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NFL Draft Profile: Calijah Kancey

School: Pittsburgh

Position: DT

Year: Redshirt Junior

The Good: Calijah Kancey comes into this NFL Draft as one of the prospects with the most recognition, on the back of his unanimous selection to the 2022 All-American Team then 4.67 40-yard dash time at the NFL Combine that tied the record for defensive tackles. Putting his accolades aside, on the field Kancey plays with the speed and suddenness that he showcased at the Combine. He can climb from gap-to-gap in a flash, and you can blink and miss when Kancey shoots gaps off the snap. With his extremely active hands on top of that, there are some plays where interior linemen barely touch Kancey before he collapses the pocket. That’s usually how Kancey wins, though he does have some technical rush moves down too.

The Bad: I’ll mainly stick to the pass rushing phase of Kancey’s game with discussion of cons, because he looked small enough against the run in the ACC that I’m not sure it even warrants discussion how he’d phase against the run in the NFL. So, as a pass rusher, Kancey really doesn’t attack linemen with much power – even when he’s able to lock into them. That lack of power aside, Kancey doesn’t stack on top of blockers much because he kinda can’t. Undersized DT prospects are nothing new, but Kancey’s measurables at 281lbs (4th percentile) and 30.5” arms (1st percentile) are still shocking. Naturally, he’s not able to swim over even the shortest of blockers at his dimensions, so his access to a wider array of rush moves is limited. Kancey frequently tries to spin off blockers following initial contact to compensate for this, but it didn’t work much in college and will work even less in the NFL.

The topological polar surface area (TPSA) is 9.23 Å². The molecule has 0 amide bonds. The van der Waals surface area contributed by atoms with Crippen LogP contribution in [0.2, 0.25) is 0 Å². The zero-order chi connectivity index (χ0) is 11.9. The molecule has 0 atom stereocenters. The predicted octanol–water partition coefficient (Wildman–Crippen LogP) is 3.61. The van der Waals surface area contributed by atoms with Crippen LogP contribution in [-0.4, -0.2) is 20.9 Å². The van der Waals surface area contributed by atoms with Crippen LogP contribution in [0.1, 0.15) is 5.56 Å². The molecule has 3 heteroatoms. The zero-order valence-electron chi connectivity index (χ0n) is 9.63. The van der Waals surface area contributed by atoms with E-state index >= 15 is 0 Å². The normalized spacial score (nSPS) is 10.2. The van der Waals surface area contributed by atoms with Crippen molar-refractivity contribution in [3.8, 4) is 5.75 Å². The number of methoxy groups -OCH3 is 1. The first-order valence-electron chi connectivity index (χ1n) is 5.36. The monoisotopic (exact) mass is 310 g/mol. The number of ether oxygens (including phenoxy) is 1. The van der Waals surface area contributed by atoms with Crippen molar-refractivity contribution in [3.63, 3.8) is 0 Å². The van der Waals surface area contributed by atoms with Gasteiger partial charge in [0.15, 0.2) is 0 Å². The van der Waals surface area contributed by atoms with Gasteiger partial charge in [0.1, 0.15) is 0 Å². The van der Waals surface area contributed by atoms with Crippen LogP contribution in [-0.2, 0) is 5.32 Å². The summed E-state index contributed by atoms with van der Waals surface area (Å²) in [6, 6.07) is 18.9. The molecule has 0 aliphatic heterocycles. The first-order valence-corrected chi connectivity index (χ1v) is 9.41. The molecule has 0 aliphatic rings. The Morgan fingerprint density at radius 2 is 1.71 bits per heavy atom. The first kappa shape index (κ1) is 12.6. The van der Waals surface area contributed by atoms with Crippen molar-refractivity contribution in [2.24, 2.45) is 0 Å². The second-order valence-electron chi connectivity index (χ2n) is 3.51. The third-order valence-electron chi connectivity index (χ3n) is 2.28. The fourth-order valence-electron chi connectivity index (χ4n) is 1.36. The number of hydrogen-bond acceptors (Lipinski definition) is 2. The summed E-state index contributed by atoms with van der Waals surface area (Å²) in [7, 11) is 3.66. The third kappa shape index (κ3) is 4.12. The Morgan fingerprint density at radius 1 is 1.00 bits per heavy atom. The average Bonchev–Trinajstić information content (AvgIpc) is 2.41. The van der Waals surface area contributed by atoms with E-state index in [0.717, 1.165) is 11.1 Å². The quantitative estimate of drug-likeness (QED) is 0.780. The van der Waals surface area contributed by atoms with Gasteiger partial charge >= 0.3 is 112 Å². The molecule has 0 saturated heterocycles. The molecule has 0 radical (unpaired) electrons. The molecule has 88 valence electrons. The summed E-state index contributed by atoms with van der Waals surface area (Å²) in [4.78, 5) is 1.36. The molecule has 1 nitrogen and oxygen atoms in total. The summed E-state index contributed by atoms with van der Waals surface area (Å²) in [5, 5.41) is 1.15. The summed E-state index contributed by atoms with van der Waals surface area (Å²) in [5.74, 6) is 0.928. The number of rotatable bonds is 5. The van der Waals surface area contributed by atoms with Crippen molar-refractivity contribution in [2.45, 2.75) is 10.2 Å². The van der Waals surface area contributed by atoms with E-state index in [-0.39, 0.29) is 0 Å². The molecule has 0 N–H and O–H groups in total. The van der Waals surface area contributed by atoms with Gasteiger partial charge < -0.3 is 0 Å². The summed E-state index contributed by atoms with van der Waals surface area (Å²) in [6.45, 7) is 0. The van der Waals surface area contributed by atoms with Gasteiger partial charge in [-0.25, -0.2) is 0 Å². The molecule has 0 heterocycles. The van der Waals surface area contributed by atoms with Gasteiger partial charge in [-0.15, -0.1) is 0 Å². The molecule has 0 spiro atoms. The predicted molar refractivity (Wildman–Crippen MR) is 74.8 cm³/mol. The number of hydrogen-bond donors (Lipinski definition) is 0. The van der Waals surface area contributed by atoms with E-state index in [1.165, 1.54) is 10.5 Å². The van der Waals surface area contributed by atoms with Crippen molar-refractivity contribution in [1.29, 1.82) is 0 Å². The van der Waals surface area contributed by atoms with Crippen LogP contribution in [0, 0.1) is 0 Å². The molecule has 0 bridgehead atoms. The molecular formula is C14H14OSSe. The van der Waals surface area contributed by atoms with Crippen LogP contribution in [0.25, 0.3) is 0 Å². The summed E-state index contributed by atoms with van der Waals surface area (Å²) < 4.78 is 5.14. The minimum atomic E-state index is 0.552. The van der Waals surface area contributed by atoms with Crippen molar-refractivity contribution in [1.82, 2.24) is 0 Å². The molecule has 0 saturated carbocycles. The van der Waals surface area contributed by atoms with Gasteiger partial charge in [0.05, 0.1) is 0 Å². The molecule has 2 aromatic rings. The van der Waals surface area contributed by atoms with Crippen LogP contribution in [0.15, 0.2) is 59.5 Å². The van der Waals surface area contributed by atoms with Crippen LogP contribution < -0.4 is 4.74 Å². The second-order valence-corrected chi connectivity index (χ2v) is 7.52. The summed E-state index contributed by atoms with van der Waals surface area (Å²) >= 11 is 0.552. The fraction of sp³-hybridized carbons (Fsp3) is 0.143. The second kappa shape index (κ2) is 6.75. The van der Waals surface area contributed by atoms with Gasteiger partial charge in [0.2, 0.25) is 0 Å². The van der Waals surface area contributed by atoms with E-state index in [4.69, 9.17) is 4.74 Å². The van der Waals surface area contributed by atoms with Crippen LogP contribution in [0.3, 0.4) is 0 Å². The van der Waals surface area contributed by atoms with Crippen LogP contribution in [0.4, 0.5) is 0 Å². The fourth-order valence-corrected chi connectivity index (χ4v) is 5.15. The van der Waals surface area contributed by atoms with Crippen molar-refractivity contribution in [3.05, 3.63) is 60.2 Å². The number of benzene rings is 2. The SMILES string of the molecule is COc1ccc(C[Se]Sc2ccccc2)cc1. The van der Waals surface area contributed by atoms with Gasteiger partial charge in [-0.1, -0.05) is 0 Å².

The Bottom Line: Yeah…I’m skeptical of Calijah Kancey’s transition to the NFL and totally fade the projection of him as a first-round player. He’s obviously a fun prospect who posted ridiculously high pressure stats in college, but arguably no prospect has had his narrative get more out-of-hand during the elongated pre-Draft process than him. The comparisons to Aaron Donald are expected given their shared status as Pitt alumni at smaller sizes for a defensive tackle, but those are silly. Donald is 1-of-1, and even if he wasn’t, Kancey doesn’t destroy solo blocking nearly to the degree that Donald did at Pitt. I also can’t believe that more attention hasn’t been given to Kancey’s snap shares in college; he was a truly rotational player in 2021 and even somewhat rotational in 2022 as well. He also isn’t particularly versatile, as his pass rush chops didn’t slide over to his occasional reps at EDGE. Kancey missed time with a shoulder injury in 2022 as well…and I’m piling on at this point to a degree that isn’t exactly fair for a potentially impactful and easy-to-root-for role player who shouldn’t have entered the Round 1 conversation in the first place in my opinion. 

Grade: Third Round

Pro Comp: Milton Williams

Games Watched:

  • Clemson 2021
  • Wake 2021
  • West Virginia 2022
  • Tennessee 2022
  • UNC 2022

Plays That Matter [LINK]


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